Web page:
Early movers in any market have an advantage over their competition. The Ohio College Library Center organization (which eventually grew to become OCLC) was no different.
In 1967, before most even knew what a computer was or how it might positively affect our lives, its team based in Dublin, Ohio was making great progress in the electronic management of bibliographic information. In August of 1971, the cooperative helped the Alden Library at Ohio University launch the first online catalog of any library in the world. OCLC continued to be a pioneer in many of the moves to digitize and interconnect library catalog data, all the while improving the services and making libraries more efficient. It also began to generate significant surpluses, with which it continued to expand the services it could provide to the library community and serve a worldwide network. What was once a regional network of libraries has today become a massive institution serving a global community of more than 30,000 libraries, while also becoming one of the leading employers in the state of Ohio.
Every library needs a catalog of the items it holds and acquires. A good catalog is vital to managing a collection and supporting its circulation. This is no small effort and, if individually replicated in the thousands of libraries around the world, it would be a laborious and costly endeavor, particularly if each record was hand-curated by experts in library sciences. It absolutely made sense in the world of digital information that efficiencies could be gained by having the network of libraries share both the work and their data collaboratively, thereby reducing unnecessary duplication and improving overall quality across the network. OCLC claims, reasonably, that it has invested millions of dollars in working with librarians and publishers to build and license as comprehensive a worldwide catalog as possible. It regularly enhances the quality of its records through a variety of approaches. This has benefited the vast majority of libraries and also OCLC’s bottom line.
However, in the past ten years the ecosystem of data has changed significantly. National Libraries have released troves of bibliographic records and linked data. Some libraries, notably Harvard, Penn, and Yale, have released their catalog data publicly under either a CC0 (in the case of Harvard) or an OCD-BY license. Publishers are increasingly eager to share their bibliographic data as a way to drive sales and increase usage. Machine processing of structured data has become incredibly robust, so that grouping, description, linking materials, and enrichment, are much simpler tasks for most with basic coding skills. Whether these moves match the quality expected of cataloging records is an open question, but one can expect improvements will continue to erode the comparative value in the human work of cataloging.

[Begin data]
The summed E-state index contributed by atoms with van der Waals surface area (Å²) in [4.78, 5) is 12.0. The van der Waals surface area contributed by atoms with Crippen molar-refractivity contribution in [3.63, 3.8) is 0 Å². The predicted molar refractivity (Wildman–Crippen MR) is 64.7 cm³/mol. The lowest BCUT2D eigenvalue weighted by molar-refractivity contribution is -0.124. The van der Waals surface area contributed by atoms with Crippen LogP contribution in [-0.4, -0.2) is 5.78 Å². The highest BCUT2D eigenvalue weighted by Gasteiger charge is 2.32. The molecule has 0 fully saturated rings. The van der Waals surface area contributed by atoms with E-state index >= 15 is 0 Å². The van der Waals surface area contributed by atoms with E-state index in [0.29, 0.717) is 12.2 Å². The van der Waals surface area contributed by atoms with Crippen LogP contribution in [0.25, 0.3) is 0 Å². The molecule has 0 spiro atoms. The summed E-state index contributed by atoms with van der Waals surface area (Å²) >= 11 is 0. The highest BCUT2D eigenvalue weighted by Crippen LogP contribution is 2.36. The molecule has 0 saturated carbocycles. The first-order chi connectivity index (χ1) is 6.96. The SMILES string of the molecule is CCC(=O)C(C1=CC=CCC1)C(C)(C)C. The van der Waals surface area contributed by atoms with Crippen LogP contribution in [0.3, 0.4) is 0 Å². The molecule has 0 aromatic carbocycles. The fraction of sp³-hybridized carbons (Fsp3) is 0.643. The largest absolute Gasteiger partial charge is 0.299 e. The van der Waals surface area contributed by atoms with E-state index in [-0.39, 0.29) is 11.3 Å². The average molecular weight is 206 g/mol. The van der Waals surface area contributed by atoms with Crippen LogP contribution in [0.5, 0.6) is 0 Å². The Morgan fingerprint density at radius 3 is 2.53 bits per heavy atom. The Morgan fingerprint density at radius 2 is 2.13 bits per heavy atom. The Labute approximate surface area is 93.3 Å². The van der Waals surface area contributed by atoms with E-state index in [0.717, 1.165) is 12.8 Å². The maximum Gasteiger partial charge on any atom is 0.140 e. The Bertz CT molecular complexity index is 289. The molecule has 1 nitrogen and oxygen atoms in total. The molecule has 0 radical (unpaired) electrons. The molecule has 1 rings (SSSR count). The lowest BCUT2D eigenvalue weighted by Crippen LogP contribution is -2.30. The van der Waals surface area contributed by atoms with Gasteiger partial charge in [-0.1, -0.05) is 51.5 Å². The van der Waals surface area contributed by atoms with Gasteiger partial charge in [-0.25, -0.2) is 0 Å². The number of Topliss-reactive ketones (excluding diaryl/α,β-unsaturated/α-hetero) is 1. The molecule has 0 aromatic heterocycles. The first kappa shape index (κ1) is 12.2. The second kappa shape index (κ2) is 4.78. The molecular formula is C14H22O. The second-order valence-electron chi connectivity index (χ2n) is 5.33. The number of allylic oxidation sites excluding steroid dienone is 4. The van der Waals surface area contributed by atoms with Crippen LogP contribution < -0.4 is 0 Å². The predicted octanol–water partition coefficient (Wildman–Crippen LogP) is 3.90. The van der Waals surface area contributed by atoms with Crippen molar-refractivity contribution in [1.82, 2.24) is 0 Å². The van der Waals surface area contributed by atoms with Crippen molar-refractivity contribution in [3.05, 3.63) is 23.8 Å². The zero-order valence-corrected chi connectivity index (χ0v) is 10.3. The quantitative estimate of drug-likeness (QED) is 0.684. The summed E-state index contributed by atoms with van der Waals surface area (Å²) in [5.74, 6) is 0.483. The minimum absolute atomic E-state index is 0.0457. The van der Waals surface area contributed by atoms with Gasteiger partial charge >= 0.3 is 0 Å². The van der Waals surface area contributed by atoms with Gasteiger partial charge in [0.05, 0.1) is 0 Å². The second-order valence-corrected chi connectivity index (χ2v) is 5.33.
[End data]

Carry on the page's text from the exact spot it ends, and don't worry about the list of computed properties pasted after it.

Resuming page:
Earlier this year, Clarivate quietly announced a new product, MetaDoor, which is described as an open platform for sharing cataloging records. Possibly building upon data gathered by a company earlier acquired by Innovative Interfaces (which eventually was folded into Clarivate), this new product is being positioned as an alternative, free structure to share catalog data in the community. In trying to recruit members to use the new service and be early adopters, Clarivate has caught the attention of OCLC, who views this new product as an obvious competitor to its flagship WorldCat service. Challenging both the source of the data in MetaDoor and its efforts to recruit participants in this data-sharing ecosystem — in breach of their agreements with OCLC — last week OCLC filed a lawsuit in Ohio courts against Clarivate and its operating units claiming predatory market behavior and tortious interference in OCLC’s contracts with its member organizations. Clarivate has strenuously objected to the claims.
The arguments around what libraries can and cannot do with the cataloging records that they create and then share has been an issue for well over 15 years now. Review of the WorldCat records policy also goes back to the mid 2000s. After announcing changes to its policy in the late 2000s, some in the community rebelled against the newly announced policy, while others supported the changes. This set in motion a new public group to review the data-sharing principles that surround the use of OCLC’s cataloging records, in response to a community petition launched by Elaine Sanchez. In 2009, OCLC launched a group that was tasked to “seek to understand today’s environment as it relates to the creation, use and transfer of data and articulate principles of shared data creation consonant with the values of the OCLC cooperative.” Shortly thereafter, a final report was issued and a new policy was released in 2010.
However, this didn’t end the conversations in the community; the question of the rights of OCLC members has been an ongoing issue that some are keen to press. The Program for Cooperative Cataloging issued a proposed policy statement on open cataloging records in January, outlining a middle ground for sharing of PCC-developed records. Another example: last year, ICOLC produced an internal report that, among other things, criticized OCLC for the costs and interoperability concerns of the records WorldCat aggregates, including limitations on what libraries and other vendors in this space can do with that data. OCLC responded privately, but based on the FAQ that accompanied the legal filing, one can surmise what its response was.
OCLC’s position is that it is working in the best interests of all libraries and does a tremendous service through its aggregation, enhancements, dissemination, and distribution of bibliographic records. Furthermore, it takes the surpluses that this business generates and invests heavily in other library services, tools, and research projects. Many have argued that OCLC is a positive force for libraries and library technology. Others have been more critical, particularly commercial players in this space.